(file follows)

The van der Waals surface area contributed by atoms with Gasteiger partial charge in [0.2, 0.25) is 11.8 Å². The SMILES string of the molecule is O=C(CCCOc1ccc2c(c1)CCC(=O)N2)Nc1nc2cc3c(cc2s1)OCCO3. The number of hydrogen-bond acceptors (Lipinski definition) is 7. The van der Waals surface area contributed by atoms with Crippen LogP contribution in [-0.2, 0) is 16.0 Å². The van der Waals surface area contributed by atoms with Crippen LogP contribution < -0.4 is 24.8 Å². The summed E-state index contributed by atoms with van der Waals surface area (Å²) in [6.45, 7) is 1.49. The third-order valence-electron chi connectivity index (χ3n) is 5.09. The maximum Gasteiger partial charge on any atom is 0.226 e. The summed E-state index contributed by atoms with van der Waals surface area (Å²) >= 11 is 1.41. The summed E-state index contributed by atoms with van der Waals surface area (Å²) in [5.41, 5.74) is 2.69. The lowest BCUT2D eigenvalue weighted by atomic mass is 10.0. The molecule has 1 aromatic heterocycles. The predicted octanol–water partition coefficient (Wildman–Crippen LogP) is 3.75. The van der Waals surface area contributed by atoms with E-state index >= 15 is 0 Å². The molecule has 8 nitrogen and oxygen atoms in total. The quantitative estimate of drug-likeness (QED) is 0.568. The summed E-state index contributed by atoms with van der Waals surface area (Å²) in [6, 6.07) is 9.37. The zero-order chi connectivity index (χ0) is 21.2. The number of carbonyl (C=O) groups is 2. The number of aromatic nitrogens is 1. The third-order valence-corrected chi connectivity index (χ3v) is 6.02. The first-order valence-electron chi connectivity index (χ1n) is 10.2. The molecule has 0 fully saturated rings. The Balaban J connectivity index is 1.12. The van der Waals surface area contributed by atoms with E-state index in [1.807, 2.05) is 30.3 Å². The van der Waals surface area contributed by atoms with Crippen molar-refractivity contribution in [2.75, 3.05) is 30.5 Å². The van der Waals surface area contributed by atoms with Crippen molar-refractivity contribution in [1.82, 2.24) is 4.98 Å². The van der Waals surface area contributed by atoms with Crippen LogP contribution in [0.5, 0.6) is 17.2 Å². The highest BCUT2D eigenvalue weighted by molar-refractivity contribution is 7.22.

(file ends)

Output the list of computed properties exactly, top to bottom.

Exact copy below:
The van der Waals surface area contributed by atoms with Gasteiger partial charge in [0.2, 0.25) is 11.8 Å². The SMILES string of the molecule is O=C(CCCOc1ccc2c(c1)CCC(=O)N2)Nc1nc2cc3c(cc2s1)OCCO3. The number of hydrogen-bond acceptors (Lipinski definition) is 7. The van der Waals surface area contributed by atoms with Crippen LogP contribution in [-0.2, 0) is 16.0 Å². The van der Waals surface area contributed by atoms with Crippen LogP contribution < -0.4 is 24.8 Å². The summed E-state index contributed by atoms with van der Waals surface area (Å²) in [6.45, 7) is 1.49. The third-order valence-electron chi connectivity index (χ3n) is 5.09. The maximum Gasteiger partial charge on any atom is 0.226 e. The summed E-state index contributed by atoms with van der Waals surface area (Å²) >= 11 is 1.41. The summed E-state index contributed by atoms with van der Waals surface area (Å²) in [5.41, 5.74) is 2.69. The lowest BCUT2D eigenvalue weighted by atomic mass is 10.0. The molecule has 1 aromatic heterocycles. The predicted octanol–water partition coefficient (Wildman–Crippen LogP) is 3.75. The van der Waals surface area contributed by atoms with E-state index >= 15 is 0 Å². The molecule has 8 nitrogen and oxygen atoms in total. The quantitative estimate of drug-likeness (QED) is 0.568. The summed E-state index contributed by atoms with van der Waals surface area (Å²) in [6, 6.07) is 9.37. The zero-order chi connectivity index (χ0) is 21.2. The number of carbonyl (C=O) groups is 2. The number of aromatic nitrogens is 1. The third-order valence-corrected chi connectivity index (χ3v) is 6.02. The first-order valence-electron chi connectivity index (χ1n) is 10.2. The molecule has 0 fully saturated rings. The Balaban J connectivity index is 1.12. The van der Waals surface area contributed by atoms with E-state index in [1.807, 2.05) is 30.3 Å². The van der Waals surface area contributed by atoms with Crippen molar-refractivity contribution in [2.75, 3.05) is 30.5 Å². The van der Waals surface area contributed by atoms with Crippen molar-refractivity contribution in [1.82, 2.24) is 4.98 Å². The van der Waals surface area contributed by atoms with Crippen LogP contribution in [0.5, 0.6) is 17.2 Å². The highest BCUT2D eigenvalue weighted by molar-refractivity contribution is 7.22.